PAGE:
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National Film Board co-production To Kill a Tiger nominated for Oscar in Documentary Feature Film category

To Kill a Tiger Oscar
Ranjit is a farmer in rural India who seeks justice for his daughter in To Kill a Tiger.

A riveting Canadian film about an Indian father’s quest for justice has been nominated for a  prestigious prize. Nisha Pahuja directed To Kill a Tiger, which is a co-production by Notice Pictures and the National Film Board of Canada. It’s up for the Oscar for Documentary Feature Film.

The other nominees in this category are 20 Days in Mariupol, Bobi Wine: The People’s President, The Eternal Memory, and Four Daughters. The Oscars will be presented in a March 10 ceremony at the Dolby Theatre in Los Angeles.

In a statement issued by the National Film Board of Canada, Pahuja said that she is “beyond thrilled” by the Oscar nomination.

“This is an extraordinary honour for the creative team behind this eight-year journey, and it’s a testament to the tireless group of women working outside the normal ecosystem to ensure this story is seen and does what it needs to in the world,” Pahua declared. “We’re here, at this moment, because a farmer in India, his wife and their 13-year-old daughter had the courage to demand her human rights.”

“We are grateful to the National Film Board of Canada, our executive producers and everyone on the team for their support,” Pahuja added. “It is our hope and intent that this film will encourage other survivors to seek justice, and that men stand with us in our fight for gender equality.”

To Kill a Tiger was filmed in Jharkhand, a landlocked state in Eastern India.

Nisha Pahuja by Mrinal Desai
Director and writer Nisha Pahuja spent several years working on To Kill a Tiger. Photo by Mrinal Desai.

Celine Song film up for Best Picture Oscar

Last year, Pahuja told Pancouver that in rural villages in this state, a community-based culture has been a means of economic and social survival for centuries. However, this culture was of no help to one family when the eldest daughter was raped at a wedding party.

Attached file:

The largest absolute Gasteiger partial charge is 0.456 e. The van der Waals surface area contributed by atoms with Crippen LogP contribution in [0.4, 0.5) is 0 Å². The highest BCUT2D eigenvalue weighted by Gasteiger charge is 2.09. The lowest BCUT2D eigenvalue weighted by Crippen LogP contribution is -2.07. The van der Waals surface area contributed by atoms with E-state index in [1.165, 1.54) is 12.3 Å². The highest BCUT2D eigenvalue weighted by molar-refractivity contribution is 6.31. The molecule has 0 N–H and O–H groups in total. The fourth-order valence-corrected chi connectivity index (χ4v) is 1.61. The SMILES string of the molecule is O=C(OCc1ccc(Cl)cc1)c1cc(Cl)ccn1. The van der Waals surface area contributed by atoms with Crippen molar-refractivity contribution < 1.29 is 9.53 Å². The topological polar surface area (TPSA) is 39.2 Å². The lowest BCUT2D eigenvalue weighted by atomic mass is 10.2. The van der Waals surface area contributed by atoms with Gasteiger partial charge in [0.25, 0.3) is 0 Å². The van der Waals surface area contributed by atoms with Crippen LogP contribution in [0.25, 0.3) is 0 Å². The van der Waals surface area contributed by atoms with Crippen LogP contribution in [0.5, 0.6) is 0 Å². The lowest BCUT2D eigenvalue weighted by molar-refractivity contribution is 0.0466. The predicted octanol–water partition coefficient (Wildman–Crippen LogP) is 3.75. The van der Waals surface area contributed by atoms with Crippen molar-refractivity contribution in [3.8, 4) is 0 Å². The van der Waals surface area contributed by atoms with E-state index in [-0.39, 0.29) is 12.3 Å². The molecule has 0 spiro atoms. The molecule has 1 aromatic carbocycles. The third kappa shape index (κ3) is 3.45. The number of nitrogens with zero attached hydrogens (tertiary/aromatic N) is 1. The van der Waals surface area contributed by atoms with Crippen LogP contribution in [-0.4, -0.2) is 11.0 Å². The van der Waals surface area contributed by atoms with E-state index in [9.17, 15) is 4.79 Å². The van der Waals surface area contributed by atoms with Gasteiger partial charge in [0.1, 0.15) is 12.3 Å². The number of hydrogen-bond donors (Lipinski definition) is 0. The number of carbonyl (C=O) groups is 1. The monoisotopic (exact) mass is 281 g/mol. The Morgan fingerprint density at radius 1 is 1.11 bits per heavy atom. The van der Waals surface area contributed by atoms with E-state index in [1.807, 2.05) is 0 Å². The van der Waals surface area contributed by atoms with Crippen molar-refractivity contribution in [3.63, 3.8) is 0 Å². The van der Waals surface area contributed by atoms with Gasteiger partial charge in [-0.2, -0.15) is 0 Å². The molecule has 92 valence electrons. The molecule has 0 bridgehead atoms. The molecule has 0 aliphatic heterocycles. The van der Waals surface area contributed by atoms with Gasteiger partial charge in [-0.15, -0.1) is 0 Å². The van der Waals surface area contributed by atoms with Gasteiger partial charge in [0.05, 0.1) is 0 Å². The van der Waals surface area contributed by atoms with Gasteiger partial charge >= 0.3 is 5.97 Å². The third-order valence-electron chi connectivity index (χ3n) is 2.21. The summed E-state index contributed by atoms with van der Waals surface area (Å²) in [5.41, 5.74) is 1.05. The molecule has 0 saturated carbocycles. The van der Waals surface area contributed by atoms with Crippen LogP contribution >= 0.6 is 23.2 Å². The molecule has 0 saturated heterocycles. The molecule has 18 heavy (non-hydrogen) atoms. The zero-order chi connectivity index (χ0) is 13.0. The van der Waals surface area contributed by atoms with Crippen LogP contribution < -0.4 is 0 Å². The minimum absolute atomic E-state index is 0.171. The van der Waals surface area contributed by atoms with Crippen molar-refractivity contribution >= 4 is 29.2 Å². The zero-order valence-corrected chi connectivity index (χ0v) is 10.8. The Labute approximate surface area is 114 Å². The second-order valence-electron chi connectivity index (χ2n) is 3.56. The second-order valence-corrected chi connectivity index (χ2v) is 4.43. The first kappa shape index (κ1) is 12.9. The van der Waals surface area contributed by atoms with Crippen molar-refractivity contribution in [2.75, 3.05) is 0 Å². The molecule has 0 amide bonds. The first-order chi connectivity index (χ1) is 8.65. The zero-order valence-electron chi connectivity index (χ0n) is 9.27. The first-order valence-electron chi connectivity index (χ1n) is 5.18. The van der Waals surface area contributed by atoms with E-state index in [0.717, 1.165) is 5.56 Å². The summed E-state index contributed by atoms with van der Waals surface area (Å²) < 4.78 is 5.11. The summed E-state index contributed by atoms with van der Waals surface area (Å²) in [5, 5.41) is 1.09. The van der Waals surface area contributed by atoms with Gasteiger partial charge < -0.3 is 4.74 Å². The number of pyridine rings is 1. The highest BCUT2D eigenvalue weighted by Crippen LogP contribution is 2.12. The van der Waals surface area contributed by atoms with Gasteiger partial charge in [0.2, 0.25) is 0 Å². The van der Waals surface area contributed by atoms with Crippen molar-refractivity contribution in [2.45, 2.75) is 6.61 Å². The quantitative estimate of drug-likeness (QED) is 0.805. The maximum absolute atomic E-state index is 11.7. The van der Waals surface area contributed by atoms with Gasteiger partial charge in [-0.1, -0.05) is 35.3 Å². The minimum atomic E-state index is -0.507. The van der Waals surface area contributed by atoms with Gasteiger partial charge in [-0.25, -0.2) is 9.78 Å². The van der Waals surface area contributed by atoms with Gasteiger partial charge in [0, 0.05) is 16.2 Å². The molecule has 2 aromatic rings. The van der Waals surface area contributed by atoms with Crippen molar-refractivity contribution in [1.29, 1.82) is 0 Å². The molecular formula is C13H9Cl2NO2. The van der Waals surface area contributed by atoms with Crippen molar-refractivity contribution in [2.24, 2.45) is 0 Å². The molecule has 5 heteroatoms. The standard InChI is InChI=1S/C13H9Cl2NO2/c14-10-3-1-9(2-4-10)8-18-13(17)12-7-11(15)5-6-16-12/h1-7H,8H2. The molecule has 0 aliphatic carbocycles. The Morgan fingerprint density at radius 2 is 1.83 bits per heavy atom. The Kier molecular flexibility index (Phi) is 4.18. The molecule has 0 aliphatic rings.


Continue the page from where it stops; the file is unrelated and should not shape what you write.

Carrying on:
The daughter is just as insistent as her dad in seeking justice, over the objections of village folks.

Meanwhile, Canadian Celine Song’s romantic debut feature, Past Lives, captured nominations for Best Picture and Original Screenplay.

In a commentary posted on Pancouver last year, University of London senior teaching fellow described Past Lives as a film about the Korean diaspora told from a female perspective.

“The film introduces global audiences to the Korean Buddhist concept of In-Yun—the connection, fate or destiny of two people,” Lee wrote in the piece, which originally appeared on The Conversation website. “Past Lives takes this millennia-old philosophical idea of human relationships and transposes it into the digital age through the young Korean diaspora.”

Celine Song and Greta Lee.
Director Celine Song’s film about the Korean diaspora includes actor Greta Lee (right). Photo by hinnk.

Ryan Gosling and Robbie Robertson nominated

Also nominated for an Oscar was deceased Toronto-born musician Robbie Robertson, who died last year at the age of 80. He was the son of a Cayuga and Mohawk mother. In his youth, he lived on the Six Nations Reserve.

Robertson is up for an Oscar for writing the score for Killers of the Flower Moon. The Martin Scorsese-directed film collected 10 nominations, including for Best Picture.

The most famous Canadian nominated for an Oscar this year is Ryan Gosling, who was nominated for Best Supporting Actor for playing Ken in the hit movie Barbie.

Two other Canadians in the running are Nova Scotia filmmaker Ben Proudfoot and Quebec director Vincent René-Lortie. Proudfoot co-directed “The Last Repair Shop, which is nominated for Documentary Short Film. It’s about a warehouse in Los Angeles where children’s musical instruments are repaired.

René-Lortie is up for an Academy Award in for Live Action Short Film for “Invincible”. It was inspired by a childhood friend didn’t survive after escaping from a juvenile detention centre.

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Charlie Smith

Charlie Smith

Pancouver editor Charlie Smith has worked as a Vancouver journalist in print, radio, and television for more than three decades.

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We would like to acknowledge that we are gathered on the traditional and unceded territories of the Coast Salish peoples of the xʷməθkwəy̓əm (Musqueam), Skwxwú7mesh (Squamish), and Səl̓ílwətaɬ (Tsleil-Waututh) Nations. With this acknowledgement, we thank the Indigenous peoples who still live on and care for this land.